By AL YEE
Reprinted with permission.
On or about March 26th, the Associated Press issued an article, titled, “Shanghai’s Jewish History” that received wide circulation. Having published about the long history of the Jews in China, Hong Kong, and Singapore and Chinese/Jewish psychological similarities and differences, I was appointed to the Sino-Judaic Board of Directors in 2000, then the only non-Jew. Thus, I have more on the two Asians, both Christians, who saved thousands from the Holocaust.
Feng Shan Ho, China’s Vienna consul, and Chiune Sugihara, Japan’s Lithuania vice-consul, ignored orders against issuing Jews visas.
Dr. Ho saved many of the 128,246 Jews who emigrated from Austria to safety, chiefly Shanghai. Out of Vienna’s 100 consulates, his was the only one that issued visas to Jews that allowed them to exit Germany, which honored the visas because of its diplomatic relations with China.
When Jews sought visas, Ho gave as many as requested – some taking dozens. Violating orders, he eventually lost his pension and lived with his daughter until he died at the age of 96. His San Francisco 1997 obituary briefly mentioning his humanitarianism alerted Israeli authorities.
Ho had explained: “I thought it only natural to feel compassion and to want to help. From the standpoint of humanity, that is the way it should be.”
Sugihara’s visas permitted 6,000 Polish and Lithuanian refugees to train to Japan through Russia, which charged five times the normal rail rate. Most moved to Shanghai. Transferred elsewhere in Europe, Sugihara frantically continued to write and toss visas from his train window.
Losing his diplomat’s job in postwar Japan, he eked out a hard life in Russia to provide for his family before dying at 86 in 1986. His explanation for aiding the Jews: “I do it just because I have pity on the people. They want to get out so I let them have the visas.”
Israel honored Sugihara in 1985, Ho in 2000.
Al Yee was raised and educated in the San Francisco Bay Area earning degrees from UC, Berkeley, San Francisco State, and his doctoral degree at Stanford University. He taught advanced research methods at the University of Wisconsin, Madison where he became a full professor in 1970.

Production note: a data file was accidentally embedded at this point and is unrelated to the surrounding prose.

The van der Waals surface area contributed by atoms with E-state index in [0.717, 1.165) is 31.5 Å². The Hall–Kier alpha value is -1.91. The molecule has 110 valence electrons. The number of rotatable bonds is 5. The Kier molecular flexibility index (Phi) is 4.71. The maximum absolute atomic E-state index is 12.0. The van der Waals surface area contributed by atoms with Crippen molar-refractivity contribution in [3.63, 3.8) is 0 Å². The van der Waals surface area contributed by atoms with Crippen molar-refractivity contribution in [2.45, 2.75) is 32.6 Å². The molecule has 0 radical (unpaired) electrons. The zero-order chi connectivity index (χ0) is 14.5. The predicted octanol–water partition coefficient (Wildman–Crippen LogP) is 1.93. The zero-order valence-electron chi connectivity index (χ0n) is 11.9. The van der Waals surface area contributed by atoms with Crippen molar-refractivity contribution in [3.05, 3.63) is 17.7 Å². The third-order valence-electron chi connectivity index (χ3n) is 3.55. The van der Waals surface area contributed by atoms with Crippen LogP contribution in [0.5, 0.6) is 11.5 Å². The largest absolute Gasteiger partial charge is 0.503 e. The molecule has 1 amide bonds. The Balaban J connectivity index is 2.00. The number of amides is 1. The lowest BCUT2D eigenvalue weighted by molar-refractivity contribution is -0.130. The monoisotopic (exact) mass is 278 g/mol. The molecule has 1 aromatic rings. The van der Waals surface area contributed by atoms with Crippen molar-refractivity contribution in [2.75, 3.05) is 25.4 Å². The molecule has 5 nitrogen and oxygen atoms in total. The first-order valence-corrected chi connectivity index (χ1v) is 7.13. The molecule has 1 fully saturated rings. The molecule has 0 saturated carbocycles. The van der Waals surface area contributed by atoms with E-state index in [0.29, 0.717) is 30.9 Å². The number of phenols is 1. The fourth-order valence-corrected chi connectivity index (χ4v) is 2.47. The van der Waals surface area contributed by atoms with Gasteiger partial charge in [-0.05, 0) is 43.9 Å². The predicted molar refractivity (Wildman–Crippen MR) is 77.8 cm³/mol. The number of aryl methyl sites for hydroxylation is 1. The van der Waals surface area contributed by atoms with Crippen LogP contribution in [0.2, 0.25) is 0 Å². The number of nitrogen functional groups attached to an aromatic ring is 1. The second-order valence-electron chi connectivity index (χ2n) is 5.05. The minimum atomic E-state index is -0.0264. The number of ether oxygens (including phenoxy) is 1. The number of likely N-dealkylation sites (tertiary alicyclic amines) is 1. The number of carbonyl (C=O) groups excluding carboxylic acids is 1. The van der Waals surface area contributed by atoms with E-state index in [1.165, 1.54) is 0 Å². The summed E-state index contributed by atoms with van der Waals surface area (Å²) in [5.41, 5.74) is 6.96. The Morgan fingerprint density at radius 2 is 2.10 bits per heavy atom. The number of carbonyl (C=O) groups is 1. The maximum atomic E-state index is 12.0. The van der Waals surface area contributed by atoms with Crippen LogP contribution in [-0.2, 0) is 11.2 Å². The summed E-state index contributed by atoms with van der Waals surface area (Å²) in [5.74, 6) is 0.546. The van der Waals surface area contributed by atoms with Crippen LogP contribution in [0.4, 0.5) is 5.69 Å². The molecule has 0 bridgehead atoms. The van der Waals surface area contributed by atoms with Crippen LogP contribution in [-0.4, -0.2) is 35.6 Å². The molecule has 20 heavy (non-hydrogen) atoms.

Dr. Yee assisted White House planning for President Nixon’s 1972 visit to China and originated provisions of the ensuing Shanghai Communiqué for educational, scientific, and cultural exchanges between America and the People’s Republic of China.
While serving as a Senior Fulbright Lectureship at Tokyo University and Tamagawa University, Yee received an “impossible-to-get” visa to visit China. He would become instrumental following the Cultural Revolution as a bridge for psychologists representing the American Psychological Association and the Chinese Psychological Society and Institute of Psychology.
Yes was also instrumentals in leading the movement to promote the normalization of U.S. and PRC relations in 1978. He recognized institutional racism in the attempts to block Southeast Asian refugees into California in the mid-1970s and worked to upgrade federal and state refugee policies and procedures.
Yee’s comparative study of Chinese and Jewish characteristics in 2001 led to his appointment to the Sino-Judaic Institute board of directors, then the only non-Jew. His work led to a reputation as a specialist on cross-cultural and social-psychological studies. He is also the author of several journal articles and books.
Albert Yee, Missoula, MT